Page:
Blizzard conditions possible for coastal Maine Tuesday

Heavy snow for much of the state

For what generally has been a quiet month of March for Maine is taking a more active turn. As the state faces Ol’ Man Winter’s return on Tuesday with heavy snow and near blizzard level wind, another punch of snow is in the offing for the weekend. For now, it is one storm at a time.

The southwest coastal areas appear to get the brunt of this event as the storm appears to track over Cape Cod and into the Gulf of Maine. MidCoast and DownEast regions will certainly get their fair share of snow and wind, but with a projected track near Bar Harbor on up into Eastern Aroostook County, warm air may knock snow amounts down a bit due to a lower snow to water ratio. Concerns for power outages for coastal areas along the shorelines of Lincoln, Knox, Hancock and Washington counties are a real possibility for this event.

Tuesday morning commute

The morning ride to work for most southern and central Maine may see some lightly accumulating snow as outflow ahead of the storm works its way into the state. Given the very cold and dry air around the state, that may eat up a certain amount of moisture before the air column becomes saturated enough for the snow to reach ground and start to pile up.

Tuesday evening commute / overnight

As the storm tracks to the northeast during the day, conditions go downhill fast for southern and central areas by mid afternoon. Rapid snowfall rates as high as 2-4″ per hour or more at times are possible from around 2-4 PM onward into the evening.

Southern Maine can expect around a foot of snow on the ground by around 5 PM with it continuing to dump into the early evening, slowly diminishing with intensity by late evening. Snow tapers to snow showers in the wee hours of Wednesday, ending for Portland / Lewiston-Auburn / Fryeburg areas south by around 2 AM.

For the Bangor area, the DownEast region and the mountains, heaviest snows are on track from around 6 PM until around 11 PM. Snowfall rates again in the 2-4″ per hour range at times are possible during that time frame, with intensity gradually falling into the wee hours of Wednesday.

Central regions including the Western foothills, Capital District, Bangor, DownEast see heavier snow taper to snow showers around midnight, then tapering off completely by 5 AM.

If the snowfall velocity isn’t enough, the wind associated with the storm will make it worse. While this is a borderline blizzard (35+ mph wind, 1/4 mile visibility in heavy snow for 3 consecutive hours) for the entire Maine coast will experience blizzard conditions.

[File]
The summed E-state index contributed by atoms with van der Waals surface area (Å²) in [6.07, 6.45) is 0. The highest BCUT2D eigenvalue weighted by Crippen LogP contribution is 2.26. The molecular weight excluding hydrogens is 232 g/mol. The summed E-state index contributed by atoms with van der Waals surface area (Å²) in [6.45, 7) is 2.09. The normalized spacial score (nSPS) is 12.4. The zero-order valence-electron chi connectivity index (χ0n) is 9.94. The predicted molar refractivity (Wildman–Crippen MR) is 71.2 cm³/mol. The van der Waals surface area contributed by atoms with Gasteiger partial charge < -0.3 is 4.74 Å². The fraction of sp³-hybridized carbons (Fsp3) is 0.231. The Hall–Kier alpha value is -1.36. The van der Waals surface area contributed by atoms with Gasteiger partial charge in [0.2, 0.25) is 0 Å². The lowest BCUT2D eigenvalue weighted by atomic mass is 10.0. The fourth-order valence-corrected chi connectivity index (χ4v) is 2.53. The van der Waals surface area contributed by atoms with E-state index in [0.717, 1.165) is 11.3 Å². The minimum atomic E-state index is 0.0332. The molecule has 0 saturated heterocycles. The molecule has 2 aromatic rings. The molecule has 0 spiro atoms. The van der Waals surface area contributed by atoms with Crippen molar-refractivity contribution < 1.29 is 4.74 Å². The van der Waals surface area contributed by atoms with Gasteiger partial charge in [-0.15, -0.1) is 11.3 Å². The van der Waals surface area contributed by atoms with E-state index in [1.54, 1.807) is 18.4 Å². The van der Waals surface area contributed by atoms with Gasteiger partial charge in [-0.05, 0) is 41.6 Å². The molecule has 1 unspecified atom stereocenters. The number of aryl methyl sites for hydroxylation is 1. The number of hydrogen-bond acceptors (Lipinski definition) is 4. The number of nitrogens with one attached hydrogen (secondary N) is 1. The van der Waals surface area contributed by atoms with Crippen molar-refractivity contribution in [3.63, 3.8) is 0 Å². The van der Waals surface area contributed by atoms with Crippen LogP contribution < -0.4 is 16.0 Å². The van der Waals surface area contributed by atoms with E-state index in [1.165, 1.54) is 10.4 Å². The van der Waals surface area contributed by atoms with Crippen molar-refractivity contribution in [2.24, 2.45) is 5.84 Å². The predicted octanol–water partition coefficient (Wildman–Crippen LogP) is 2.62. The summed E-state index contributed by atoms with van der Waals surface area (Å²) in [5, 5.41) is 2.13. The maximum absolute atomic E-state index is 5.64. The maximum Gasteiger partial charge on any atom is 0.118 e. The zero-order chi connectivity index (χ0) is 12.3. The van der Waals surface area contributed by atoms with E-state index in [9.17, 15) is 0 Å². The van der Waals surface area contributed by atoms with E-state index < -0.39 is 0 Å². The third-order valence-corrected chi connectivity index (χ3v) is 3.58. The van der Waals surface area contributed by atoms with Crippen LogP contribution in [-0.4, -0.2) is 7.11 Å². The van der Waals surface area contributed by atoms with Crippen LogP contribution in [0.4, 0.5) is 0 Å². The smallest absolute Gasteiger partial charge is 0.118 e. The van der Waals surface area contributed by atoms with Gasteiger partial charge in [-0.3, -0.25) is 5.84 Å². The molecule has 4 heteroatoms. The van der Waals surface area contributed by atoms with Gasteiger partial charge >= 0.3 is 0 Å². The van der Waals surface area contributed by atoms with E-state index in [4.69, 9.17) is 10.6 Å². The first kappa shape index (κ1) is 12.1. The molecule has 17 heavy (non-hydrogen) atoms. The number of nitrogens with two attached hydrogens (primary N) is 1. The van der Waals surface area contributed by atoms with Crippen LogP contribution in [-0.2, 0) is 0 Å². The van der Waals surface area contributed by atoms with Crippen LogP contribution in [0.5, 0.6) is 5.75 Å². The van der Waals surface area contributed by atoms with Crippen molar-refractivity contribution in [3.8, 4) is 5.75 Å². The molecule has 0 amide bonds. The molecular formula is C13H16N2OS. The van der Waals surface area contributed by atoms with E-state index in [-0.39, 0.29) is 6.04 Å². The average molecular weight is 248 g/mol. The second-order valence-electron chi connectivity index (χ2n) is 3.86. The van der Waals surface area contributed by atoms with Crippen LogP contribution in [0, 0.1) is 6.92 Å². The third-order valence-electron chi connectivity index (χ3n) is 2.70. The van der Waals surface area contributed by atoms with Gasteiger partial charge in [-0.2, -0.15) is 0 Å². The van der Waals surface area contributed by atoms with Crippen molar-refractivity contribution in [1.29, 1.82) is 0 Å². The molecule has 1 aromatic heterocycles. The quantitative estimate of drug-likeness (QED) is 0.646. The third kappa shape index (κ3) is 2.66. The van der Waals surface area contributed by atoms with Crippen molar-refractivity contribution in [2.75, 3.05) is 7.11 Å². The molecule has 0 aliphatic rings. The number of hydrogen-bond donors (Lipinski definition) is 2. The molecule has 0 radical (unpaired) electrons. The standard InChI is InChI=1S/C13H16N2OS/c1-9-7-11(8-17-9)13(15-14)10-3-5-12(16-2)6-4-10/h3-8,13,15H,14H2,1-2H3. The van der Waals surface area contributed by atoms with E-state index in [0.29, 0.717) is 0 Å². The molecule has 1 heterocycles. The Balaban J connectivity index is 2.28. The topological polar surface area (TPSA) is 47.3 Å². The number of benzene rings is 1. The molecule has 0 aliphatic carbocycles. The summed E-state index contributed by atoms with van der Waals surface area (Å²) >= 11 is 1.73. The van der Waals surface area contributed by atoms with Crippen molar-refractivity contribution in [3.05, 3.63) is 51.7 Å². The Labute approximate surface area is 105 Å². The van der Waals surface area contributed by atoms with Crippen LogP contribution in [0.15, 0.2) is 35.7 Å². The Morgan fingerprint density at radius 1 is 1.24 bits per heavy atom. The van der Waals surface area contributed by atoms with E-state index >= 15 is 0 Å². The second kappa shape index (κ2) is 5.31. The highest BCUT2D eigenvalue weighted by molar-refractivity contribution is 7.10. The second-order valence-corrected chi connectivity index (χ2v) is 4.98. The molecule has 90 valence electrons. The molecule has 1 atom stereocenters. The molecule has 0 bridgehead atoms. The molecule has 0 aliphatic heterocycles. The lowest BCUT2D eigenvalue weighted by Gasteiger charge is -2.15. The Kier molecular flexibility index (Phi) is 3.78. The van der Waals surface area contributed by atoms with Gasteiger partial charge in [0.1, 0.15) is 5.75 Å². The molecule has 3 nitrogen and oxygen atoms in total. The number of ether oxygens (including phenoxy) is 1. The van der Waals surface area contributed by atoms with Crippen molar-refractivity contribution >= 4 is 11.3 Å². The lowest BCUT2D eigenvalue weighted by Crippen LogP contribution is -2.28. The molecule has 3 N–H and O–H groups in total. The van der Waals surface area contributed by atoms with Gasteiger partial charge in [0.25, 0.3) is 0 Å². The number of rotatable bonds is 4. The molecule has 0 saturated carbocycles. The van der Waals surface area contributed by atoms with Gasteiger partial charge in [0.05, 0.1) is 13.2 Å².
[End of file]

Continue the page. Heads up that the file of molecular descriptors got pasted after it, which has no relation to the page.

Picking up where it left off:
With the storm track close to the shoreline, snow of the heavier, wetter variety is likely to pile up on trees and power lines and power outages are a real possibility.

Coastal tides are running just under astronomical highs from the recent full moon. Flooding for low lying areas of the southwest coast may be relatively minor. Seas appear to run at less that 20 feet. Any beach erosion is likely to be limited.

Wednesday morning commute

Northern Maine sees the storm winding down by Wednesday morning with eastern zones of the Crown tapering off around noon. Snow showers appear to continue to persist for the western mountains on up through the Allagash for the remainder of the day, tapering off by around daylight on Thursday.

Snowfall Outlook

Confidence in the snowfall map appears good. As with any of these types synoptic storms there is always the element of surprise and bust potential. A track closer to the southwest coast could bring in a coastal front which may bring a brief period of rain or mix. Warmer air at the upper level may bring a period of sleet. A track further east changes the dynamic for fluffier snow for the southwest coast, which may add to the total. Dry slotting may also play a factor which may knock totals down. Any slowdown of storm progression could add to total amounts also, although guidance is in fair agreement that this will be an 16-20 hour event.

One thing is almost certain is that there is plenty of moisture for a significant snowfall and travel disruption for most of the state. If at all possible, arrive at your destination by mid-afternoon Tuesday and stay there until Wednesday morning. Road crews will have their work cut out for them to keep the roads in passable condition.

Another storm possible for the weekend

Thursday and Friday bring a slow but gradual warm up ahead of the next system to affect the state Saturday. A weak clipper drops down from western Quebec that may spin off a coastal low and bring snow / wintry mix to the region Saturday afternoon into Sunday.

Stay tuned.


-Mike Haggett

For official forecast information: please check in with National Weather Service Gray for Western & Southern Maine and National Weather Service Caribou for Eastern & Northern Maine.

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Special thanks to Tropical Tidbits and Pivotal Weather for their written permission to use their graphics in this post. Use of WeatherTAP images used within their written permitted terms of media use policy. Additional forecast information supplied by the National Weather Service, WeatherBELL Analytics and AccuWeather Professional.

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Mike Haggett

About Mike Haggett

As a Mainer for nearly five decades, Mike understands all too well the ever changing weather forecasts and surprises given the location and geography of the state. Spending much of his time as child outdoors fishing in all four seasons, keeping track of the weather was a must for personal safety. Living firsthand through the impacts of weather through many types of storms and phenomena, the idea came to mind for him to analyze it closer in 2011.